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A donor-friendly page from the DirectChange website.
Thanks to imaginative uses of new technology philanthropy is changing and fast. New sites are being started by and for donors and are rapidly gaining popularity because they offer easy and convenient ways of giving coupled with increased scope for accountability and transparency. Some of these donor portals will bypass traditional ways of giving so charities can’t be complacent, but the initial signs are that these new channels will be positive for both donors and fundraisers. And most importantly, for the causes they serve.
Medium of communication:Online.
Type of charity:Children, youth and family, poverty/social justice.
Target audience:Individuals, single gift, corporations, granting organisations.
Country of origin:USA.
Ken Deutsch (US citizen) and Sylvan Browa (Ivory Coast citizen living in the US) were founding board members.
Name of exhibitor:Richard McPherson
Date of first appearance:June, 2006.
DirectChange.org was established to create a self-sustaining nonprofit organisation to accomplish four goals: eliminate aid barriers to African children’s charities, reduce the loss of contributed funds from bureaucracy, build the capacity of African NGOs and encourage a new generation of donors not previously involved with international charity. The strategy was to use Internet technology to provide core donors with the tools to reach others and thereby to recruit new donors and raise money as the lowest possible cost.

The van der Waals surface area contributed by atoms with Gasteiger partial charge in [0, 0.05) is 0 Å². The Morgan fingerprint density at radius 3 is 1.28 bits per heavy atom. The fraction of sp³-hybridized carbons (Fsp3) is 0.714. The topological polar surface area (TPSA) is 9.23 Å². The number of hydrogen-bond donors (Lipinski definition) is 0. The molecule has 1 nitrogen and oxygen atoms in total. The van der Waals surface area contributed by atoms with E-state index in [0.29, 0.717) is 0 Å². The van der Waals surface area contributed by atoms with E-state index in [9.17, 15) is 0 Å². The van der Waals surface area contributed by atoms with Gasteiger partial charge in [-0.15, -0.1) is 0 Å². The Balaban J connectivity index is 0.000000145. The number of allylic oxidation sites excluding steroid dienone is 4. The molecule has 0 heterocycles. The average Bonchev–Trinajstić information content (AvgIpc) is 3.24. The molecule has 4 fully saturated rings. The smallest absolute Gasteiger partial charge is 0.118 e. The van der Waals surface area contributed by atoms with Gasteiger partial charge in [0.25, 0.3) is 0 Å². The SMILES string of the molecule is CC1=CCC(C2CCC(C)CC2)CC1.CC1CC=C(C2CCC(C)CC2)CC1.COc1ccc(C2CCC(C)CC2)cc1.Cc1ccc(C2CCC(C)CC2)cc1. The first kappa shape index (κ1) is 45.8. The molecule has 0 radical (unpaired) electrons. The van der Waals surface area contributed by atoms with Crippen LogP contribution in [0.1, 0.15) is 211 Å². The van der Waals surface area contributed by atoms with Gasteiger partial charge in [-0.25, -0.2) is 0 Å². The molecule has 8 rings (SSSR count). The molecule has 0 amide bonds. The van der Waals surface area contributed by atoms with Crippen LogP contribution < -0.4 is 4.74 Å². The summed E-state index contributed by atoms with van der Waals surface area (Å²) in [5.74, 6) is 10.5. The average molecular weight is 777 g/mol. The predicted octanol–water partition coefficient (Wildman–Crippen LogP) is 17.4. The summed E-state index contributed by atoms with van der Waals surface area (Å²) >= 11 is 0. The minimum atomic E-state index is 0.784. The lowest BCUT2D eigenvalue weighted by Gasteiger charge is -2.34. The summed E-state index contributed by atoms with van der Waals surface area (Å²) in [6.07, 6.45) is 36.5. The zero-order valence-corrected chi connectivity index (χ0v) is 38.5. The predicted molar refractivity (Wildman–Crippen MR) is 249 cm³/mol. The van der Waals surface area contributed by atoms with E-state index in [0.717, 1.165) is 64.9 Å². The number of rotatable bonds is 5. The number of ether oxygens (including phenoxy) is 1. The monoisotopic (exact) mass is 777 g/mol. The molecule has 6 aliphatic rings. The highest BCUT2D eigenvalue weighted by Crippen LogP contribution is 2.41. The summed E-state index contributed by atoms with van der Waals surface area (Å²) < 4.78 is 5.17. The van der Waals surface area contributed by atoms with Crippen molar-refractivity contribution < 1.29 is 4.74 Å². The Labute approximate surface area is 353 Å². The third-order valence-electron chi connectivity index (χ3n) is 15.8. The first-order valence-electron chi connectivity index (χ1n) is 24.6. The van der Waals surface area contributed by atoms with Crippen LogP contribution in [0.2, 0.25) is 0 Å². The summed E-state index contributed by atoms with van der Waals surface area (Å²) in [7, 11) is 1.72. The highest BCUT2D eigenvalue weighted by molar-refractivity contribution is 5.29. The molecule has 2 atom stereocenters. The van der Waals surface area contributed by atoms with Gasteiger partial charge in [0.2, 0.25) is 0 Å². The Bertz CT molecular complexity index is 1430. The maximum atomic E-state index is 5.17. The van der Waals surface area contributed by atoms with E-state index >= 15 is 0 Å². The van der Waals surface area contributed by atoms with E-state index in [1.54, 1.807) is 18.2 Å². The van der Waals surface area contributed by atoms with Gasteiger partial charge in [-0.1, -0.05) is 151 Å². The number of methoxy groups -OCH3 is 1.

By targeting returning Peace Corps volunteers and Americans with African adoption or other family connections, DirectChange.org sought to motivate a traditional donor base to reach new donors. By carefully vetting African NGOs and making them responsible for donor reporting, DirectChange.org forged a personal connection between NGOs willing to be accountable and donors wanting accountability – without creating a costly administrative structure. By emphasising grassroots initiative, many local, creative efforts emerged. Founder Ken Deutsch described their approach as ‘People create, we replicate’. This means that grassroots ideas are widely shared through online technology and copied (and enhanced) by others.
The concept of a donor ‘marketplace’ that helps reduce administrative cost and rewards the most accountable NGOs has drawn interest from the USAID programme, which is studying DirectChange.org’s impact. More importantly, there is a dramatic growth in student- and school-driven fundraising based on the use of DirectChange.org’s model. (See results)
The organisation’s start-up costs, including charitable registration, website development and staffing was US$56,421 in its first eight months (through 28 February 07) during which it raised US$284,572.
As of February 2007 the total contributed has risen to $420,162. Note that this is without the benefit of traditional major gift fundraising. The group is on target to reach its goal of US$1 million in its first full fiscal year (Feb 07-Feb 08) at a cost of below 10%.
DirectChange.org is an exemplary use of new technology to bring new donors (and a new generation of donors) into charity to help meet urgent needs. While the technology and strategy are new, the results represent the best tradition of philanthropy and fundraising: maximise giving while minimising costs, engage donors with the practical impact of their giving, reward NGOs for transparency and accountability and allow a broad base of people to be creative in developing grassroots ways to help.
Other relevant information:
DirectChange.org, like other new technology-driven US charities (e.g., GlobalGiving.com and DonorsChoose.org) is receiving attention from the press, government and academia, suggesting a growing interest in the use of new technology to expand the total amount given to charity in the US and to allow a higher percentage of donations to reach NGOs in distant countries. It is also a reminder that there is still room for more charitable players, even in the crowded US environment, as long as they serve a distinct purpose and/or offer an improved way to become involved.